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News about Splenda® May Not Be So Sweet

A study conducted by North Carolina's Duke University found that the artificial sweetener Splenda® may cause weight gain and suppress “good” bacteria in the gut. The results of the study are published in the September issue of the Journal of Toxicology and Environmental Health.

Splenda® is a low calorie sugar replacement used in over 4,000 products worldwide. The use of sugar substitutes has exploded in recent years but the science behind them has yet to catch up.

In order to test the effects of this widely used sugar substitute, researchers split 50 male rats into five groups. The control group was given only water with its diet and the other four groups were given water that contained either 100mg, 300mg, 500mg, and 1,000mg of Splenda® each day.

Rats were used in the study because the Acceptable Daily Limit (ADI) for Splenda®, approved by the FDA, was determined using rat studies.

After 12 weeks the rats were measured for several strains of good bacteria, called probiotics. The strains measured included bifidobacteria, lactobacilli, and bacteroide. Relative to the control group, all of the rats that received Splenda® had a reduction of good bacteria ranging from 37 percent to 68 percent.

The researchers also found about a 10 percent increase in body weight for the rats that consumed Splenda® compared to the control group.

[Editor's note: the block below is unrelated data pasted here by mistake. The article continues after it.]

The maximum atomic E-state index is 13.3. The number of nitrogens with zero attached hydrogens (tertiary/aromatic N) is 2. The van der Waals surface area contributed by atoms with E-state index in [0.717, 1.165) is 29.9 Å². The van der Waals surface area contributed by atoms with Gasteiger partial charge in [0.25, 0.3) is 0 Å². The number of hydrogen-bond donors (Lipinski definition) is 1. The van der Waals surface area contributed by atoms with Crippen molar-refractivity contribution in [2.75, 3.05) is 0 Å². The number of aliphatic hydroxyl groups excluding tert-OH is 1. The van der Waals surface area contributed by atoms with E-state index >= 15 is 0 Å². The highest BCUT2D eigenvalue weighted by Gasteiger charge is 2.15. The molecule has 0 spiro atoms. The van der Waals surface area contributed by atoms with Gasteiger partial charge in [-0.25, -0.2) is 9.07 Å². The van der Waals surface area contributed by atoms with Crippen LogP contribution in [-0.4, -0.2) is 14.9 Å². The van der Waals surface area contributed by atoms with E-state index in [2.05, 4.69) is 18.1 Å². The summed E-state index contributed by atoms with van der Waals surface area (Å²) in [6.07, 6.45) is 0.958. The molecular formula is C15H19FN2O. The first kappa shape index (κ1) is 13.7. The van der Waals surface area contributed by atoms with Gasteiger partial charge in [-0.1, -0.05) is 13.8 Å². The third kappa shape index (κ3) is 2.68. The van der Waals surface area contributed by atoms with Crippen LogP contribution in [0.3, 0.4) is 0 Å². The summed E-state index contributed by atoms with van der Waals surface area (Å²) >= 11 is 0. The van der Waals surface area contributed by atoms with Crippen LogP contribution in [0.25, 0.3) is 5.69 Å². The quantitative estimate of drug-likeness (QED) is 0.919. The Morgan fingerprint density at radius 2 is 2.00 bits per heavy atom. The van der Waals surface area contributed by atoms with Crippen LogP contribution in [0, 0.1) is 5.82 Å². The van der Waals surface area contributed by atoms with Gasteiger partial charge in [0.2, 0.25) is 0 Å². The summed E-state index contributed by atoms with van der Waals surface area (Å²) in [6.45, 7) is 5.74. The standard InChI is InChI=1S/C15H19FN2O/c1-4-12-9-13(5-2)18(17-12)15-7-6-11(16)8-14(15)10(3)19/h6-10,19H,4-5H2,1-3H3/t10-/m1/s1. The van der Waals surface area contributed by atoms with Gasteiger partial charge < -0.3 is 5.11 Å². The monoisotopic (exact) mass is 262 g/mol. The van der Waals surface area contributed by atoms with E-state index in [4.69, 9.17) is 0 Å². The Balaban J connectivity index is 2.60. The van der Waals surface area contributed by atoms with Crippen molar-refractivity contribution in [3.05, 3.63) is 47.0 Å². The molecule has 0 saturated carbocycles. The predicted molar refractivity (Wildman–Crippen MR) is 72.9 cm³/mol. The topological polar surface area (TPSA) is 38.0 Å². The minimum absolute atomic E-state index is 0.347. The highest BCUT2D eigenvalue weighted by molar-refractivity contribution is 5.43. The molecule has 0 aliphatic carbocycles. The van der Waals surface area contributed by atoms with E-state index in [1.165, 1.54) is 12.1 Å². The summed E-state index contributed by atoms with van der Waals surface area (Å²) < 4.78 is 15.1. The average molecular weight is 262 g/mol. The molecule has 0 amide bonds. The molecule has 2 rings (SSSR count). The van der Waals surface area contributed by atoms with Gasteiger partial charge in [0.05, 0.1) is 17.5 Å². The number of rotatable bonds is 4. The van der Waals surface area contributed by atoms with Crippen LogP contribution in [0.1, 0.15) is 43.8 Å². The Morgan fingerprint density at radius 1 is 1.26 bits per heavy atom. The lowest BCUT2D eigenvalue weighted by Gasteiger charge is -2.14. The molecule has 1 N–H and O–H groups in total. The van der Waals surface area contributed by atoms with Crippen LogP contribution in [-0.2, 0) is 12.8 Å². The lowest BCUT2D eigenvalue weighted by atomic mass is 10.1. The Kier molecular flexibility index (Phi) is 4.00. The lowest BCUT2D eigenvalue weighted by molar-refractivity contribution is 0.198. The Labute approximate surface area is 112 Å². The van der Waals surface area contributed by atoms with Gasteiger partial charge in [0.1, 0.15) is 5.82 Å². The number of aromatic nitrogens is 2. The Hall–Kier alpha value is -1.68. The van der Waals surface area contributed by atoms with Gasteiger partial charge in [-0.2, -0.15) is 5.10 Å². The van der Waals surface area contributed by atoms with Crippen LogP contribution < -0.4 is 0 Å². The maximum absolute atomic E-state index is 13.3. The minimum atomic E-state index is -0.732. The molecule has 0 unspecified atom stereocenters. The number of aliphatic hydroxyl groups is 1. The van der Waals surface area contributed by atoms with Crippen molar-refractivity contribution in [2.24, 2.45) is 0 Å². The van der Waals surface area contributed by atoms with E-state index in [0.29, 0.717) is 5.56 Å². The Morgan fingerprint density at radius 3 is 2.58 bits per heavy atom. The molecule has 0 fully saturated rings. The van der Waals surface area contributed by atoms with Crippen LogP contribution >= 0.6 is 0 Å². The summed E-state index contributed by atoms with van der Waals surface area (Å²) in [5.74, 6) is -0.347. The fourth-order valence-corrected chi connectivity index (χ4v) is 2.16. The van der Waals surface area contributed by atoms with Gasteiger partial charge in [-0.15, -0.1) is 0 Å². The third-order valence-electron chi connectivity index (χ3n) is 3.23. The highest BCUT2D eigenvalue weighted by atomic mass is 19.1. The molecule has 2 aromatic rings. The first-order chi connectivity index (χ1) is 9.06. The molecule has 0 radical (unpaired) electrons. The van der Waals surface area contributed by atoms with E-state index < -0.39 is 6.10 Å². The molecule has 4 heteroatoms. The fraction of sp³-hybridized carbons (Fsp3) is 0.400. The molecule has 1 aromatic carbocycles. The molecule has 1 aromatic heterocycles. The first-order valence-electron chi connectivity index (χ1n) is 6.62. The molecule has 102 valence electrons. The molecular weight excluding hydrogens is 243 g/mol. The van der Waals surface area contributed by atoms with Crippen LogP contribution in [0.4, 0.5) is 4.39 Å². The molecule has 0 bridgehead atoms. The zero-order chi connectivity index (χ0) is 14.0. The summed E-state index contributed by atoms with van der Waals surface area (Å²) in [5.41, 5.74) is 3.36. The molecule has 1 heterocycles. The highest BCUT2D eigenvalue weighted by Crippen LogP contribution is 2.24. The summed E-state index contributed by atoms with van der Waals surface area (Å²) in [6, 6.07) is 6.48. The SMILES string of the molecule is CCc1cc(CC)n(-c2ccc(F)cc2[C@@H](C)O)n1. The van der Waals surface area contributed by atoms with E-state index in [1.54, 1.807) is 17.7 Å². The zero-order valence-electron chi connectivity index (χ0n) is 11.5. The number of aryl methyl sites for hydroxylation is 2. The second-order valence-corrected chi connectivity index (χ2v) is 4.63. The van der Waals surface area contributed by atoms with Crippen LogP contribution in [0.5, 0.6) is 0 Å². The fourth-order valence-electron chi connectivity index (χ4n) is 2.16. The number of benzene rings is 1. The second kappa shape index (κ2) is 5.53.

The mechanism behind this weight gain is unknown, but it may be because sugars are simple carbohydrates. Simple carbohydrates get into the blood stream very quickly and raise blood sugar levels, which could lead to weight gain.

Other experts think that the weight gain could be because the body does not recognize these artificial sweetners as food. Since fake sugars don't satisfy our need for nourishment they may lead to increased food cravings.

This was a very controversial study and makers of Splenda® were quick to question the conclusions while highlighting a number of other studies advocating the safety of their sweetener. Despite the controversy, keeping an eye on the amount of Splenda® and other artificial sweeteners you use may be a good idea.

If you are worried about gut health, or concerned that your good bacteria levels may be low, try consuming more foods like yogurt and cultured milk. If this proves difficult, try incorporating a quality probiotic supplement. The best products have several bacteria strains and billions of bacteria cells. Also make sure that the product you choose is packaged to block light, air, and moisture, which can easily kill probiotics.
Previous article The Probiotic Lactiplantibacillus Plantarum May Help With Weight Management

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